Are You Too Ashamed to Ask?

I have been blogging about church issues lately, especially in relation to why people leave the church between the ages of 16 to 22 and how we can stop the trend.

During one of the previous discussions on this site, a commenter mentioned that she is hesitant to invite people she knows to her church because of problems that her church is currently dealing with.  This comment reminded me of something I read in a book called Building a Contagious Church a few years ago.  The book, which is about doing outreach effectively, tells readers that we can invite people to church all we want, but if they come and we do not have ministries in place that answer the questions they are asking and meeting the needs they have, they will not stay long.

I wonder how many churches are struggling for just this reason.  How many churches are ineffective at outreach simply because their members are not sure that the church has relevant ministries in place?  Would you agree that this is a real issue in churches?  Has it ever stopped you from inviting a person to your church?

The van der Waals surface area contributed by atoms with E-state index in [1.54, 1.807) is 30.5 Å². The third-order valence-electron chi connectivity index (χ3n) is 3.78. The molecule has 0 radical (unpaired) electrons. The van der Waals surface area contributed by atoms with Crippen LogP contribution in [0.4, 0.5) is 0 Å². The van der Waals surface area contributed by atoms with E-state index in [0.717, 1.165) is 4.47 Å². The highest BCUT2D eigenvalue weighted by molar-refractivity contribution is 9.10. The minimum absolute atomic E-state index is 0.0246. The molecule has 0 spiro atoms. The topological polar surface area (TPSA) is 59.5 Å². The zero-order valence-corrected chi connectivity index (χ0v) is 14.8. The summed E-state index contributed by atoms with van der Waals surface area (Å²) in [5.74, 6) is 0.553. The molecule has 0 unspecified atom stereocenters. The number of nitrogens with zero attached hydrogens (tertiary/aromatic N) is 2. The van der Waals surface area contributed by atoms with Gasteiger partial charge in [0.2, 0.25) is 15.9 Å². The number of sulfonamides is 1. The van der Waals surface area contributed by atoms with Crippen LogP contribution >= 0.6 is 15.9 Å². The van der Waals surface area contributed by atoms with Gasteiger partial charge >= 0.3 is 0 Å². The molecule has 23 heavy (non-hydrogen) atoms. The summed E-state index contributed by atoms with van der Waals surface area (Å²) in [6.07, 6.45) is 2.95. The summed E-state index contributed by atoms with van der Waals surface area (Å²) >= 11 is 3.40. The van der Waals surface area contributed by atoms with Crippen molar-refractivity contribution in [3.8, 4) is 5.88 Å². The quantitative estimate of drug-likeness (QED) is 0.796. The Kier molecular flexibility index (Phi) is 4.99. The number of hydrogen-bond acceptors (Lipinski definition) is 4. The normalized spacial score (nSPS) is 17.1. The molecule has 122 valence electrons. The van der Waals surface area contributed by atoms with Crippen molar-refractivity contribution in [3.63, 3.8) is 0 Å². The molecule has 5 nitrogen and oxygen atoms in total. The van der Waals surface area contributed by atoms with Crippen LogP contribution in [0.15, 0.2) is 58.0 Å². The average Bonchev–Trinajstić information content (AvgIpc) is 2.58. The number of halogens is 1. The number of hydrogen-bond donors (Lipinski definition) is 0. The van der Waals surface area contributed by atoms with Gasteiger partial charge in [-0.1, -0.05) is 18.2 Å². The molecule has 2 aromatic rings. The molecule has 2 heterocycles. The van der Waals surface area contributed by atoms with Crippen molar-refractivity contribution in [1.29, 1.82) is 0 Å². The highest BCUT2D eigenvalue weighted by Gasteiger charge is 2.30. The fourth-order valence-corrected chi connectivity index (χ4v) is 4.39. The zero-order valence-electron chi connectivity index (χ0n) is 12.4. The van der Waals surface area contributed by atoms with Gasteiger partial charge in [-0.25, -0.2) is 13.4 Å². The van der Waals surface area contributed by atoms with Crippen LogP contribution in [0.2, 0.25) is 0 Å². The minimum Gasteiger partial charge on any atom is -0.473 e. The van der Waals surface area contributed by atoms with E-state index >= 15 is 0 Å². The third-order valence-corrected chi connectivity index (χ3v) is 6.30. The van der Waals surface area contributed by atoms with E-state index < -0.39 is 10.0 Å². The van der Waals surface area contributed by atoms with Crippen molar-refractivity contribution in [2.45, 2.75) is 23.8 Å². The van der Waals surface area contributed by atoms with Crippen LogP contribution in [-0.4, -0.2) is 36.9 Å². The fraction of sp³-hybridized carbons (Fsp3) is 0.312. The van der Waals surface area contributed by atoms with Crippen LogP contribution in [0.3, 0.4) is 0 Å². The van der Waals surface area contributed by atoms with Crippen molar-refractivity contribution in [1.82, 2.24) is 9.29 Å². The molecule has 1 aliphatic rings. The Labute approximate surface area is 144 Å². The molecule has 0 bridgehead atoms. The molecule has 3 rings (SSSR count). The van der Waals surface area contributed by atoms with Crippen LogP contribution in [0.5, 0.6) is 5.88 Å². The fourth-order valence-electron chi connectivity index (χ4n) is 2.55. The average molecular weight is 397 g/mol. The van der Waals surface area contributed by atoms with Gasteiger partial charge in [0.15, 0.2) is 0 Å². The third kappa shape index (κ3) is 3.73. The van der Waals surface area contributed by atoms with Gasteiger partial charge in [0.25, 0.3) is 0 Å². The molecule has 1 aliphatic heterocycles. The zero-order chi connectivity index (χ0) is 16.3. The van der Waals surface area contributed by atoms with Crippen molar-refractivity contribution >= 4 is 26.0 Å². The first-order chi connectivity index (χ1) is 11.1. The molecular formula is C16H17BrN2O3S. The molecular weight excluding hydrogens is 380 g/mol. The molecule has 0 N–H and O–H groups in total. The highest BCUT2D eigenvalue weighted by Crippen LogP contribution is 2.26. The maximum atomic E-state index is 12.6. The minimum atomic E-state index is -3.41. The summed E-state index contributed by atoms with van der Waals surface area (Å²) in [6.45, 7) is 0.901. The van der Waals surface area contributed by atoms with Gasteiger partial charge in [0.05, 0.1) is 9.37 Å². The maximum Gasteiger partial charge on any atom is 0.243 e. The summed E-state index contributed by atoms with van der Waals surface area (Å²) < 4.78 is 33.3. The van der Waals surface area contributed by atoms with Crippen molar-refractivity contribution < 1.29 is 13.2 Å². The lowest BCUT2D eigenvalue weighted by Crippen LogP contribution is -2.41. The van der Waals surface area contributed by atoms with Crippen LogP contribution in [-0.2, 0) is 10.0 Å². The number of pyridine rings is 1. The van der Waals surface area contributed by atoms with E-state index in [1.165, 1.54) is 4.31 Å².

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3 Responses to Are You Too Ashamed to Ask?

  1. If someone is comfortable in his/her Church, why stop inviting people? And if someone is not happy with the Church, he/she must do something to change it.
    Pr. Bob Coy (Calvary Chapel Fort Lauderdale – 17,000+ members) once asked in a sermon:
    – If everybody in this Church did exactly what you do for God’s kingdom, how was the Church now?
    Quoting Janet Porter, “you have to put your faith to action”.

  2. Tim Farley says:

    Helio:

    Thank you for reading and commenting. I agree that if we are not happy with our church, we need to work to change it. But what about someone in a church that has serious problems and where change is going to take a long time – if it is even possible? What should that person do about inviting a person to an unhealthy church?

  3. Ben A says:

    I think it’s important to invite folks to church and into your home. You can’t just show them church. It’s a tiny fraction of what it means to be a Christian.

    Everyone knows the church is busted.

    Sometimes churches are such a mess that maybe nobody should go there. I suppose that if that’s the case, it would be wise to invite them to an alternate church — and perhaps explain why you didn’t go to your home church.

    Maybe.

    I’ll think on this more.

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